In the game, you help to re-build Berk.  Hiccup, Stoick, Astrid, and other citizens of Berk appear to give you missions.  In the process, the story of a mysterious dragon rider and missing dragons unfolds.  (Warning: Some spoilers might be revealed by the game, but those come pretty far in.)  During the game, you send Hiccup and Toothless out to search for dragons.  As they come back with dragon eggs, you hatch, feed, and train the baby dragons.  Once the dragons are big enough, they can help you get fish and wood to build more of Berk or to support more dragons.  There are also side quests that characters from the Dragons TV show (including Mildew, Mulch and Bucket) and other dragon riders (Astrid, Snotlout, Fishlegs, Ruffnut, and Tuffnut) provide.

dragonsRunes – which act as the games’ currency – provide a means of speeding up most processes (searches, training, builds).  They can also be used to buy dragons, including some unique and familiar ones like Stormfly or Meatlug.  While it is a premium currency that can be purchased with money, some missions – or dragon searches – will also give you runes.  Also, while they can speed things up, they aren’t really needed for game play.  (A very nice feature.)

The game moves along at a nice pace and is very entertaining.  There is a certain level of "grinding" – or repetitive tasks to gather supplies.  In this case, it is the dragons gathering fish and wood.  Each dragon will only gather supplies for a certain period of time.  Once they are done, they go back to their home and sleep until you give them another task.  If you check in on the game regularly, you can keep your dragons gathering supplies, but only checking in once or twice a day will mean that it might take a long time to get supplies.  This can be bypassed if you are willing to spend runes to get the supplies, but you would quickly run out of runes and would need to buy more.

toothlessThis is a very fun game to play.  It’s always interesting watching the new dragons you get or seeing the fun side quests that you need to embark upon.  In addition, there are hints of something more coming soon.  Some rumors I’ve read hint at a "battle mode."  Perhaps you’ll be able to send your dragons into battle later on to get more resources or dragons.  No matter what comes in the future of this game, I’d highly recommend it for any fan of the Dragons movies or TV show.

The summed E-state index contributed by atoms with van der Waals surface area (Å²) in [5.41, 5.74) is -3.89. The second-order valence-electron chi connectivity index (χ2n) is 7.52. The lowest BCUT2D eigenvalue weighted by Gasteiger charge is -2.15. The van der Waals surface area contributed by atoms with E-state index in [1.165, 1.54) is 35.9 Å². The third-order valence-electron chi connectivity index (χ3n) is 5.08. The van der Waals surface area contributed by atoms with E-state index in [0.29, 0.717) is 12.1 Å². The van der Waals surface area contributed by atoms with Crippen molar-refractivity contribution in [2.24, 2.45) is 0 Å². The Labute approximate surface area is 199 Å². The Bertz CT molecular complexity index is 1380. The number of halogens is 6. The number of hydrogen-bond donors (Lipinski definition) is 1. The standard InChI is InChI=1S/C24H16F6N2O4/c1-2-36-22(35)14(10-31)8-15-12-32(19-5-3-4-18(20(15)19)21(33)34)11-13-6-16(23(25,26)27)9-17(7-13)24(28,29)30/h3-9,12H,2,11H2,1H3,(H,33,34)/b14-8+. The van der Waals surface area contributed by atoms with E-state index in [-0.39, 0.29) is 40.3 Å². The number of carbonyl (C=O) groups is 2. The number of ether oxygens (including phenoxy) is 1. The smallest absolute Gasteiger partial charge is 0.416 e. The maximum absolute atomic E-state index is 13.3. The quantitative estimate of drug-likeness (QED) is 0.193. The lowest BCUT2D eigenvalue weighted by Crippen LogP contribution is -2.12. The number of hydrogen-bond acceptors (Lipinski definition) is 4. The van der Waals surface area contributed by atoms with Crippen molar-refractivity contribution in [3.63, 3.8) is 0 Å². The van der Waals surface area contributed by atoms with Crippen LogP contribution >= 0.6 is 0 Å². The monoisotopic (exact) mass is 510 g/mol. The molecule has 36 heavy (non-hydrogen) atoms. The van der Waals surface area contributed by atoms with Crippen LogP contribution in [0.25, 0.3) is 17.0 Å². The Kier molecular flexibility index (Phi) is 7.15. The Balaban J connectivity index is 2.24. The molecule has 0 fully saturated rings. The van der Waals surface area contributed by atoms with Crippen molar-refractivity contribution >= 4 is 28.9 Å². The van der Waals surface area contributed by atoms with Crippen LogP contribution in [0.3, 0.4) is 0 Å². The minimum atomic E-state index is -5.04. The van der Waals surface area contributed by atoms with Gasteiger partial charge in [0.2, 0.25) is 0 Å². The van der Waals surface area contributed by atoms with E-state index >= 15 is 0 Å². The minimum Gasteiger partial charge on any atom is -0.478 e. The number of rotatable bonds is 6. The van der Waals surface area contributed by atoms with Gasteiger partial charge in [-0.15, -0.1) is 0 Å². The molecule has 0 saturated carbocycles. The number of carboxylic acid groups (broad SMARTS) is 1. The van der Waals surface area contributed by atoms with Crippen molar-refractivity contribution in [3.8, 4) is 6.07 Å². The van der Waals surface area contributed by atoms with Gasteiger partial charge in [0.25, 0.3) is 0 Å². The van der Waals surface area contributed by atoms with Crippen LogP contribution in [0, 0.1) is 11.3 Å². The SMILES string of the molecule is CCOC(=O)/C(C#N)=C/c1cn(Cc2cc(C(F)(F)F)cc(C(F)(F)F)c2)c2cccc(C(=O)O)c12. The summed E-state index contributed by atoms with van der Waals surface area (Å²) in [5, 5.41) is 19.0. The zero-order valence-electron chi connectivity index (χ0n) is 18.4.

Dragons: Rise of Berk is available for Android or iOS.

An Epic Battle of Bird vs. Pig

angry-birds-epic  Since we got smart phones and our kids got tablets, there have been the sounds of certain upset avians being hurled at the not-so-nice pigs who stole their eggs.  Of course, I’m referring to that mobile game: Angry Birds.  Over the years, we’ve played all of the sequels, especially – given that we are Star Wars geeks – Angry Birds Star Wars I and II.  When I first learned about Rovio’s latest Angry Birds game, via a video showing the opening battles during play tests in Australia and a couple other countries, my first reaction was pretty calm.  Ok, ok, it was more like: "WHEN CAN I HAVE THIS? TODAY? HOW ABOUT NOW? NOW? NOW??!!!!! DON’T MAKE WAIT!!!!!!"  Of course, I’m talking about Angry Birds Epic.

Angry Birds Epic starts like most Angry Birds games.  The pigs have stolen the birds’ eggs and the birds want them back.  The twist this time is that you don’t simply fling the birds at the pigs.  In fact, there is no flinging at all.  Instead, the game is more of a turn based RPG-style game.  You use your birds’ offensive and defensive skills to win battles over countless pig foes.  Along the way, you gain more bird allies, treasure, coins, and experience stars.

rage-chili-attackEach bird has a slightly different attack and might be better suited to some battles over others.  For example, pirate pigs tend to be immune to harmful effects, so Chuck the Wizard-bird’s acid rain attacks won’t cause the usual lasting damage after each turn.  However, against the undead pigs, his skills can help hurt the pigs evenly so you don’t wind up knocking out one pig just to have it revive a few turns later as you tackle a second (or third or fourth) pig.

The birds also have defensive capabilities.  They can form shields to protect against damage, heal injuries, or even cause other birds to attack (in essence, trading their turn to a stronger bird and giving that bird two turns during that round).  Each bird also has a "Rage Chili" ability.  As you battle, damage you inflict – or that is inflicted on you – fills an initially empty chili pepper on the screen.  Once the pepper is full, the rage chili is ready to be used.  Drag it onto a bird and that bird will launch a powerful which ranges from healing all of your birds to a focused mega-attack to multiple strikes on many enemies.  Using the rage chili wisely can be the difference between winning a battle and losing it.  Do you use it to knock out a powerful enemy in one blow or heal your birds so that they last longer?

battle-wonAs the battles progress, the birds will gain powerful weapons and new abilities.  A bird has three basic items: It’s headgear, weapon, and shield.  The headgear determines the bird’s class and thus what attacks/defensive moves it has.  For example, Chuck’s mage hat lets him zap all pigs with lightning or protect birds with a "shock shield" that hurts any attacking pig.  Meanwhile, his rainbird hat gives him acid rain and healing rain abilities.  The weapons increase your attack power and gives possibilities for special bonus attacks (like dispelling a pig’s beneficial spell or chaining an attack across multiple pigs).  Shields can increase a birds’ hit points and attack power.